Principles of Urban Riding, Part 4: Silent Riding

When I'm trying to ride as quickly as possible, I have a theory. Any and all energy that is expended by either myself or the bicycle should be useful in the forward moving effort. Any wasted energy, such as a rubbing brake pad, a spoke magnet hitting something once per revolution, correcting for an out of true wheel, or a noisy chain, is simply throwing away precious energy. If bicycling generates heat or noise, something is very wrong.

I take a broad interpretation of this principle when riding in urban conditions. I try to ride as silently as possible. Sure, this means that my bicycle is in top condition, with drivetrain clean and lubed, and brake pads (if any) clean and clear of the rim. It also means that I try to be as quiet as possible: I try not to say anything while I'm on the bicycle.

As I ride through Manhattan, I see that messengers, racers, and all sorts of cyclists just waste energy yelling and screaming at people, and it never does any good. My rule is this: audible communication on the road, with very few exceptions, is an exercise in futility, for several reasons. First, yelling and screaming wastes energy and deprives what should be an already depleted cardiovascular system. Secondly, if you are in a position where you need to use audible communication to give someone a message, particularly a warning message, it indicates a failure on the part of either the cyclist, or the recipient of the message. It's the cyclist's responsibility to avoid instances of this nature.

In practice, what this means is that I don't yell or scream at people. If a pedestrian is crossing, or a motorist is doing something strange, I can detect this far enough ahead of time with good scanning technique, and simply re-route to maintain speed. If not, I'll slow down. When people get angry at me for being on a bicycle, almost always without real reason, my silence and calmness throws them off. (What, me, calm and quiet? Yes, it does happen, sometimes.)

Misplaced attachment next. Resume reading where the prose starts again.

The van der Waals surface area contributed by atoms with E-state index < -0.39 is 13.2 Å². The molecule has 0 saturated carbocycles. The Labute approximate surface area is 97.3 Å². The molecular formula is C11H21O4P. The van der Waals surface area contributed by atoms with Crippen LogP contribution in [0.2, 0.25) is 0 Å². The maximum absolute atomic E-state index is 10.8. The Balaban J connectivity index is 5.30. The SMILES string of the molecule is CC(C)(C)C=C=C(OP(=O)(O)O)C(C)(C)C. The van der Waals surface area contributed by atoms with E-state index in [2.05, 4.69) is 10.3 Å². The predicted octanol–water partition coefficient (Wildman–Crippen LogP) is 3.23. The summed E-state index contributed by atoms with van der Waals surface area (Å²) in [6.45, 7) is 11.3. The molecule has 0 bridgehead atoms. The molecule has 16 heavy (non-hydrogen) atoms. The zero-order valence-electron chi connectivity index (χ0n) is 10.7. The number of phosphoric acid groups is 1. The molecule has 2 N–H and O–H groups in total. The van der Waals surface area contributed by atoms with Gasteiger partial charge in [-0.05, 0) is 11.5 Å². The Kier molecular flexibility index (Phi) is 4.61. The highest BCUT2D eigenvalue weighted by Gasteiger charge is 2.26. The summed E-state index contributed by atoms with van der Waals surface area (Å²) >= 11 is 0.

The biggest counter-argument to my technique is, accelerating back to speed takes more energy than slowing. This is true. However, things that make you slow down are part of the environment when riding somewhere like Manhattan. If you don't like it, find another route. I spend a substantial amount of my rides doing route analysis.

There are two major exceptions to my silence principle:
  • Communicating dangers to other cyclists. I usually ride alone, or with other people who are comfortable fending for themselves, but I'll take the extra effort to help a novice through town. I also let cyclists who are riding against traffic without lighting know that I'm displeased, as this is a real danger.
  • Communicating with people who almost door me. I think anyone who opens a car door into traffic without looking should have that door ripped off by a passing truck, just to let them know how it feels. Dooring is a very serious issue around here that has taken too many lives. I do everything I can to reinforce that carelessly throwing your door open is a bad idea.
So, keep your head down, keep your mouth shut, and ride hard.